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08/03/95 MELVYN E. BERGSTEIN v. TECHNOLOGY

August 3, 1995

MELVYN E. BERGSTEIN, PLAINTIFF-APPELLEE
v.
TECHNOLOGY SOLUTIONS COMPANY, INC., ET AL., DEFENDANT-APPELLANT. TECHNOLOGY SOLUTIONS COMPANY, INC., ET AL., COUNTERPLAINTIFF AND THIRD-PARTY PLAINTIFF-APPELLANT, V. MELVYN E. BERGSTEIN, COUNTERDEFENDANT-APPELLEE, AND CHRISTOPHER J. MOFFITT, THIRD-PARTY DEFENDANT-APPELLEE.



Appeal from the Circuit Court of Cook County. Honorable Edwin M. Berman, Judge Presiding.

Rehearing Denied September 8, 1995. Petition for Leave to Appeal Denied December 6, 1995.

The Honorable Justice Cahill delivered the opinion of the court: Hoffman, P.j., and S.m. O'brien, J., concur.

The opinion of the court was delivered by: Cahill

JUSTICE CAHILL delivered the opinion of the court:

This a dispute between Technology Solutions Company (TSC) and two former employees and officers, Melvyn Bergstein and Christopher Moffitt. Bergstein was also a director of the company. TSC is a computer consulting company.

Bergstein and Moffitt had employment contracts with TSC which contained two year covenants not to compete. Bergstein and Moffitt, after tense departures from TSC which are the backdrop for this appeal, formed a competing business within two years.

Bergstein then sought a declaratory judgment that the restrictive covenants in his employment contract with TSC were void and unenforceable. TSC filed a counterclaim against Bergstein for a preliminary injunction and a declaratory judgment that Bergstein breached the restrictive covenants in his employment contract and also breached his fiduciary duties as a director of TSC. TSC also filed a third party claim against Moffitt seeking a preliminary injunction and a declaratory judgment that Moffitt breached the restrictive covenants in his employment contract with TSC.

The trial court first found that TSC terminated Bergstein in breach of their employment contract. The court ruled that TSC's breach precluded it from enforcing the restrictive covenants and granted Bergstein the relief he sought. Next, the court ruled that Bergstein owed TSC no fiduciary duty as a director because he was "de facto not a member of [TSC's] board" from the date he was terminated as an employee. Finally, the court entered summary judgment for Moffitt, finding that TSC could not enforce the restrictive covenants in Moffitt's employment contract because TSC had cancelled the contract. TSC appeals each of these findings. We affirm the court's finding that TSC breached its contract with Bergstein. We reverse the court's finding that Bergstein owed TSC no fiduciary duty because of a "de facto" dismissal from the Board. We reverse the court's grant of summary judgment for Moffitt.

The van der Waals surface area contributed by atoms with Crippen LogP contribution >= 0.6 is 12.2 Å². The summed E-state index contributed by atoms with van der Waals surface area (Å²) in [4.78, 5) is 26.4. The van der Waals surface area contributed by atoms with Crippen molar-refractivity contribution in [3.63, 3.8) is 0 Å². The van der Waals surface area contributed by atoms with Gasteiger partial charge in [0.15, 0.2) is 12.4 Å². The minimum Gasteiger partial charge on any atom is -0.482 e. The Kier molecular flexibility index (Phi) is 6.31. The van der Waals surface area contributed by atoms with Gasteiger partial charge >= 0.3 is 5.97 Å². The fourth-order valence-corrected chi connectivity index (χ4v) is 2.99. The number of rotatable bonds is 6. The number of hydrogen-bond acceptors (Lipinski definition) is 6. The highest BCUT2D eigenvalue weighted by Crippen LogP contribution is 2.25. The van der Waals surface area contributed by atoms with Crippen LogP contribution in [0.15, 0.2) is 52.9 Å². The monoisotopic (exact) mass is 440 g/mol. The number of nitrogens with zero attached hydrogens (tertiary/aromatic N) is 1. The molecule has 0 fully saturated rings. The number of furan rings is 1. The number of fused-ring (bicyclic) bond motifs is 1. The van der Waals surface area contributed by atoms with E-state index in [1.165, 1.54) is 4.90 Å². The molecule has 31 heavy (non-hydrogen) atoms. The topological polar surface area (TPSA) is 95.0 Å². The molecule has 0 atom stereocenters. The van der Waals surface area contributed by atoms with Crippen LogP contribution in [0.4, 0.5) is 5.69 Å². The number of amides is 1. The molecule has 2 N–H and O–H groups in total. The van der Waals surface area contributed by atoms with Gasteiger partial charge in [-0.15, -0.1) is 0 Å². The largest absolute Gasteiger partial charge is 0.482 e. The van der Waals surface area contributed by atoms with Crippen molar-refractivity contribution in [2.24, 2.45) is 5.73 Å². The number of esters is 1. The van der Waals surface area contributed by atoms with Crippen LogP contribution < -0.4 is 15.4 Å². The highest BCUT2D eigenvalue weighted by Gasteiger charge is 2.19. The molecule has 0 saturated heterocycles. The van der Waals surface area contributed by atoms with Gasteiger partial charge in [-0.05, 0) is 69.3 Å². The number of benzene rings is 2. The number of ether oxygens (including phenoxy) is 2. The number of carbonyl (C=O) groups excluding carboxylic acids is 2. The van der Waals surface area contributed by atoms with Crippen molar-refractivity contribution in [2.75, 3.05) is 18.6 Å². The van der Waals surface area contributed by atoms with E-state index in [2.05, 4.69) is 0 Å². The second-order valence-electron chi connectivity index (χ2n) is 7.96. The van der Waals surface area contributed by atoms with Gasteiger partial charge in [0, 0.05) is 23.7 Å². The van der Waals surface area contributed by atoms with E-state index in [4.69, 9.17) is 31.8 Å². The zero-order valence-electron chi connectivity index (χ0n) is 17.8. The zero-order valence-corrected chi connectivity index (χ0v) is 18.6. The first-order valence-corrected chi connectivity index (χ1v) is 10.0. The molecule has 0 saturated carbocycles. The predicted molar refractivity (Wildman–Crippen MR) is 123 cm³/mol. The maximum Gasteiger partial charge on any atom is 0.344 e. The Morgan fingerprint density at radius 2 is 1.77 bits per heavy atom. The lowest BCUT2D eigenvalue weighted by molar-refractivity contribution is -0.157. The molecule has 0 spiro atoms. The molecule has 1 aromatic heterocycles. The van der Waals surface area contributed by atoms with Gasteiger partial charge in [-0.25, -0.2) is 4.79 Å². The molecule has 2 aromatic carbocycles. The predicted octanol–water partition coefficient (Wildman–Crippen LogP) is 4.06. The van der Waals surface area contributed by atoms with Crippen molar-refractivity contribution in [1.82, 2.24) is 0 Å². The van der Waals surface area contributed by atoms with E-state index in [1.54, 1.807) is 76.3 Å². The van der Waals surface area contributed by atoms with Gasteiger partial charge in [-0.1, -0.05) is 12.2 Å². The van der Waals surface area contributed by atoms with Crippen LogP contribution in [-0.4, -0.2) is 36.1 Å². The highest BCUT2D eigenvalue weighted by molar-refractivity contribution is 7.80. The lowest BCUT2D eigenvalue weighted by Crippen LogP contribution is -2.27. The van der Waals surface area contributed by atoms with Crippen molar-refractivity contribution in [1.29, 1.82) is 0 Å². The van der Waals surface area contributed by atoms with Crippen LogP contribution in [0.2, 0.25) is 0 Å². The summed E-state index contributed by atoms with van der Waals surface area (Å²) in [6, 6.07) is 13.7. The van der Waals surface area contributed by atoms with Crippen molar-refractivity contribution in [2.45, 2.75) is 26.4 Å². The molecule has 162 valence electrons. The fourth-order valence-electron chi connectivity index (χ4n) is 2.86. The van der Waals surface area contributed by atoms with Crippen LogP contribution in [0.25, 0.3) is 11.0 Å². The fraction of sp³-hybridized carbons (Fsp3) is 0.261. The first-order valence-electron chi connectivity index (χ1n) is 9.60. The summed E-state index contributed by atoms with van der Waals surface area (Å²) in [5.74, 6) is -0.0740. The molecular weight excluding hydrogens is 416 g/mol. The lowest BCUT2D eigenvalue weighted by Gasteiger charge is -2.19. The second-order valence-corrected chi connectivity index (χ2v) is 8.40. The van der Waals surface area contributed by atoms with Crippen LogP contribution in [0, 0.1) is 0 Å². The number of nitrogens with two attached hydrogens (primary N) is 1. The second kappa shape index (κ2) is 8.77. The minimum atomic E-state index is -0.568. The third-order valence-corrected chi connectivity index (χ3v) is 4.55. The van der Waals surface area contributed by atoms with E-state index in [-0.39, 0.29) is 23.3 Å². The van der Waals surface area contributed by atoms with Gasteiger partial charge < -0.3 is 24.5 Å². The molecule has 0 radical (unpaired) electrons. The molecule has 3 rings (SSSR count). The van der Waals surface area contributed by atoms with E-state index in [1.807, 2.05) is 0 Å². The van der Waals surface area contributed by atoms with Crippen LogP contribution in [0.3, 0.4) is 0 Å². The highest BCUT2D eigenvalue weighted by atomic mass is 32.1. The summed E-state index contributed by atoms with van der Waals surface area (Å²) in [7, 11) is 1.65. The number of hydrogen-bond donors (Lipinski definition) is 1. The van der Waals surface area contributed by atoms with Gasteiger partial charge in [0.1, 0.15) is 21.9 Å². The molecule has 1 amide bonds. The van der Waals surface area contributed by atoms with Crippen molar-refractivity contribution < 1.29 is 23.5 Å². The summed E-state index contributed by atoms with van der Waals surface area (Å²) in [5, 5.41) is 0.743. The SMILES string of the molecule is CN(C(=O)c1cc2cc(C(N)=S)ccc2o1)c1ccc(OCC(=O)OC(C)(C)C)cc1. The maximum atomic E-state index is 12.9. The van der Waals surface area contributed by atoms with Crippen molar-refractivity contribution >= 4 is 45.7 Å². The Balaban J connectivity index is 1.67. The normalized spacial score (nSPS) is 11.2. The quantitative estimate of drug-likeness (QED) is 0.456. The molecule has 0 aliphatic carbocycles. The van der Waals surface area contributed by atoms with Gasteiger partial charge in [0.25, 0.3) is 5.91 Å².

We first address TSC's argument that the trial court's finding that Bergstein was fired on September 7, 1993, is against the manifest weight of the evidence.

The trial court held a hearing on the issue of whether Bergstein was fired. Evidence was presented that Bergstein began working for TSC in September 1991 and was elected to the Board of Directors in October 1991.

Bergstein's employment contract with TSC was for three years, ending on September 5, 1994. TSC could terminate the contract only for (1) death or disability, or (2) serious misconduct. Both parties agree none of these things happened. Bergstein's contract prohibited him from coaxing TSC's employees away from TSC or providing consulting services to TSC's clients within two years after he left the company.

Bergstein testified that on September 7, 1993, he went to a TSC board meeting. At that meeting a director told him: "The board has decided unanimously that we are terminating your services as of today, including your directorship." Four directors present at the meeting testified that Bergstein was "asked to resign." TSC offered to pay Bergstein the salary remaining under his contract, to pay him the profits from his stock options, and to forgive a loan the company had made to him.

The evidence also showed that on September 8, 1993, TSC disconnected Bergstein's voice mail system. He could not access the system to send messages to or receive messages from TSC's employees, officers, or directors. TSC posted a security guard at the doors of TSC to prevent Bergstein from removing TSC property. TSC issued a press release on September 9, 1993, which stated:

"Technology Solutions Company (the "Company") announced today that its Board of Directors has approved in principle a restructuring of its senior management organization and the composition of the Board. *** As part of the restructuring, it is expected that [an employee] and Melvyn E. ...


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